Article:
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SOMNAMBULISM, med. juris. Sleep walking.
     2. This is sometimes an inferior species of insanity, the patient being unconscious of what he is doing. A case is mentioned of a monk who was remarkable for simplicity, candor and probity, while awake, but who during his sleep in the night, would steal, rob, and even plunder the dead. Another case is related of a pious clergyman, who during his sleep, would plunder even his own church. And a case occurred in Maine, where the somnambulist attempted to hang himself, but fortunately tied the rope to his feet, instead of his neck. Ray. Med. Jur. Sec. 294.
     3. It is evident, that if an act should be done by a sleep walker, while totally unconscious of his act, he would not be liable to punishment, because the intention (q.v.) and will (q.v.) would be wanting. Take, for example, the following singular case: A monk late one evening, in the presence of the prior of the convent, while in a state of somnambulism, entered the room of the prior, his eyes open but fixed, his features contracted into a frown, and with a knife in his hand. He walked straight up to the bed, as if to ascertain if the prior were there, and then gave three stabs, which penetrated the bed clothes, and a mat which served for the purpose of a mattress; he returned. with an air of satisfaction, and his features relaxed. On being questioned the next day by the prior as to what he had dreamed the preceding night, the monk confessed he had dreamed that his mother had been murdered by the prior, and that her spirit had appeared to him and cried for vengeance, that he was transported with fury at the sight, and ran directly to stab the assassin; that shortly after be awoke covered with perspiration, and rejoiced to find it was only a dream. Georget, Des Maladies Mentales, 127.
     4. A similar case occurred in England, in the last century. Two persons, who had been hunting in the day, slept together at night; one of them was renewing the chase in his dream, and, imagining himself present at the death of the stag, cried out aloud, "I'll kill him! I'll kill him!" The other, awakened by the noise, got out of bed, and, by the light of the moon, saw the sleeper give several deadly stabs, with a knife, on the part of the bed his companion had just quitted. Harvey's Meditations on the Night, note 35; Guy, Med. Jur. 265.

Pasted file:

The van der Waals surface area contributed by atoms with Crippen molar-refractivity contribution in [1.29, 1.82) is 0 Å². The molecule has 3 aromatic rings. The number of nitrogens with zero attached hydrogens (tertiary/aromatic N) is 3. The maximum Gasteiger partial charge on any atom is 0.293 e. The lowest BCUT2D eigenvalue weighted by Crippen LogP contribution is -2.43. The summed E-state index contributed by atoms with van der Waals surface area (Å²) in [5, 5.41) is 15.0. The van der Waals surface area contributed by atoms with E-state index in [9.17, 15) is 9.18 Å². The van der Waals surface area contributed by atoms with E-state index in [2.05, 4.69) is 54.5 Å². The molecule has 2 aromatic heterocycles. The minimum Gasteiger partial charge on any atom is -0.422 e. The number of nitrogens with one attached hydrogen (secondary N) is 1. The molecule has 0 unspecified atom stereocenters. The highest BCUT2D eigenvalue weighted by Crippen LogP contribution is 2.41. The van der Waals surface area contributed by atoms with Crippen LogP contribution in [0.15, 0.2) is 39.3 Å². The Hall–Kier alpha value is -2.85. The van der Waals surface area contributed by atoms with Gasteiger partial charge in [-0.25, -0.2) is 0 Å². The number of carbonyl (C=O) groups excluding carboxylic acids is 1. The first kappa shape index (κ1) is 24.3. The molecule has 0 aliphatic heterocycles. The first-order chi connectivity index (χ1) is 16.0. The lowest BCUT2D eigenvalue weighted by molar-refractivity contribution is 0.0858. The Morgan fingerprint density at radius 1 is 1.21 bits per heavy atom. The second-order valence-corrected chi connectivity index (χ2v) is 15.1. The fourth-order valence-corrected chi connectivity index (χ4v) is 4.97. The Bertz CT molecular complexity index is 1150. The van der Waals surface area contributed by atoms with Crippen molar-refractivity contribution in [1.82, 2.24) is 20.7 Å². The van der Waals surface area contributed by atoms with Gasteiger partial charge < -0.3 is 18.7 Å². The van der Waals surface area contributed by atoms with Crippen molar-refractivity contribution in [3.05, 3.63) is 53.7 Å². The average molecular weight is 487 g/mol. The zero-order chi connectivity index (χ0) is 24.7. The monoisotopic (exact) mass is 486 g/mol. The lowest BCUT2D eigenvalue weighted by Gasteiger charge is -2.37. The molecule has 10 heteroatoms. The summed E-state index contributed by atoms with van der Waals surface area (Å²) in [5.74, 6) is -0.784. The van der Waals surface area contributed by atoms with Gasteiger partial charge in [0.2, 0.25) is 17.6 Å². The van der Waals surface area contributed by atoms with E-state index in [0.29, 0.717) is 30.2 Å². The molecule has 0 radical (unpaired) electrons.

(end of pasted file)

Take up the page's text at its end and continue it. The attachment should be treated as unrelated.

A Law Dictionary, Adapted to the Constitution and Laws of the United States. By John Bouvier. Published 1856.
References in periodicals archive ?
As I note in Act and Crime, somnambulistic and hypnotic patterns of behavior are so responsive to the environment, so seemingly intelligent, that these cases tempt one to conclude that such behaviors are really actions persons perform.(238) Williams is also impressed by this behavioral fact and at times seems to think it sufficient for the conclusion that somnambulistic behaviors are actions:
Art fans can see Steeves' unique painting style and somnambulistic paintings through Friday, Aug.
The society mobilising as a collective voice, demanding justice against perpetrators, holding discrepancies in the enforcement system and corruption in power matrices as accountable, rouses an otherwise somnambulistic political system to simulate some form of ameliorative action.
The music miniatures also come from an eerie world, one of frenetic piano tapping, somnambulistic clarinet solos, free-jazz intermezzos and decorous grooves, all warped and abrasive.
In the meantime, from the other front, my mother took to rather somnambulistic navigation about the house at the night, although she wasn't asleep.
It is reported that on several occasions she went to her study in a somnambulistic state, made a light, and solved a problem she had left incomplete when awake.
In this context, Babbitt (1919: 88) reminded us of Anatole France's view of Villiers de l'Isle Adam's life as a somnambulistic, hypnotic dreamy journey whereby physical common and paltry reality (the paupers' quarters of cities) was transmuted into something unreal, wonderful, golden, dazzling (therefore, something very similar to the core architecture of an opium dream vision; see infra):
Populated by Jones's somnambulistic women, these tableaux re-create one's entry to a theater's box seats (loge in French).
UnderGlass is a show that yields to unflinching examination, with the works governed more by somnambulistic purge than by taste-driven purposefulness.